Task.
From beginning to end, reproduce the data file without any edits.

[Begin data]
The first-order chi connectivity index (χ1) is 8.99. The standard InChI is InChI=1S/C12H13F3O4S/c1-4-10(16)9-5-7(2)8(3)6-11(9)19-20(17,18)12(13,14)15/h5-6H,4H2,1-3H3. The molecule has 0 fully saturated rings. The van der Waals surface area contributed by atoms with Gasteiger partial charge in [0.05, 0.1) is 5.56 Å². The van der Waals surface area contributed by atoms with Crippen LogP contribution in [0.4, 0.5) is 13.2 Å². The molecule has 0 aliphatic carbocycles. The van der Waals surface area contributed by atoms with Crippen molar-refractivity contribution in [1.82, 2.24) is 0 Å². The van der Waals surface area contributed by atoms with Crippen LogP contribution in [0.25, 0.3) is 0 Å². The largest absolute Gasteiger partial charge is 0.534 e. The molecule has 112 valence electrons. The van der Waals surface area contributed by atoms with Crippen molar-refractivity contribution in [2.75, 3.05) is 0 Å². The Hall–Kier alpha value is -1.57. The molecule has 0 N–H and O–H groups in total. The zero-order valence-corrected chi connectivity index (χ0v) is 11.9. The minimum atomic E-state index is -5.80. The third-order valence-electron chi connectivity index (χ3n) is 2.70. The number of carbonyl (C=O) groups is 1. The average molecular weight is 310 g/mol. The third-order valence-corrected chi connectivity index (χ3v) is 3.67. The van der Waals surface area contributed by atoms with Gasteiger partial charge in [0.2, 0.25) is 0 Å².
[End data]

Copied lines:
The first-order chi connectivity index (χ1) is 8.99. The standard InChI is InChI=1S/C12H13F3O4S/c1-4-10(16)9-5-7(2)8(3)6-11(9)19-20(17,18)12(13,14)15/h5-6H,4H2,1-3H3. The molecule has 0 fully saturated rings. The van der Waals surface area contributed by atoms with Gasteiger partial charge in [0.05, 0.1) is 5.56 Å². The van der Waals surface area contributed by atoms with Crippen LogP contribution in [0.4, 0.5) is 13.2 Å². The molecule has 0 aliphatic carbocycles. The van der Waals surface area contributed by atoms with Crippen molar-refractivity contribution in [1.82, 2.24) is 0 Å². The van der Waals surface area contributed by atoms with Crippen LogP contribution in [0.25, 0.3) is 0 Å². The largest absolute Gasteiger partial charge is 0.534 e. The molecule has 112 valence electrons. The van der Waals surface area contributed by atoms with Crippen molar-refractivity contribution in [2.75, 3.05) is 0 Å². The Hall–Kier alpha value is -1.57. The molecule has 0 N–H and O–H groups in total. The zero-order valence-corrected chi connectivity index (χ0v) is 11.9. The minimum atomic E-state index is -5.80. The third-order valence-electron chi connectivity index (χ3n) is 2.70. The number of carbonyl (C=O) groups is 1. The average molecular weight is 310 g/mol. The third-order valence-corrected chi connectivity index (χ3v) is 3.67. The van der Waals surface area contributed by atoms with Gasteiger partial charge in [0.2, 0.25) is 0 Å².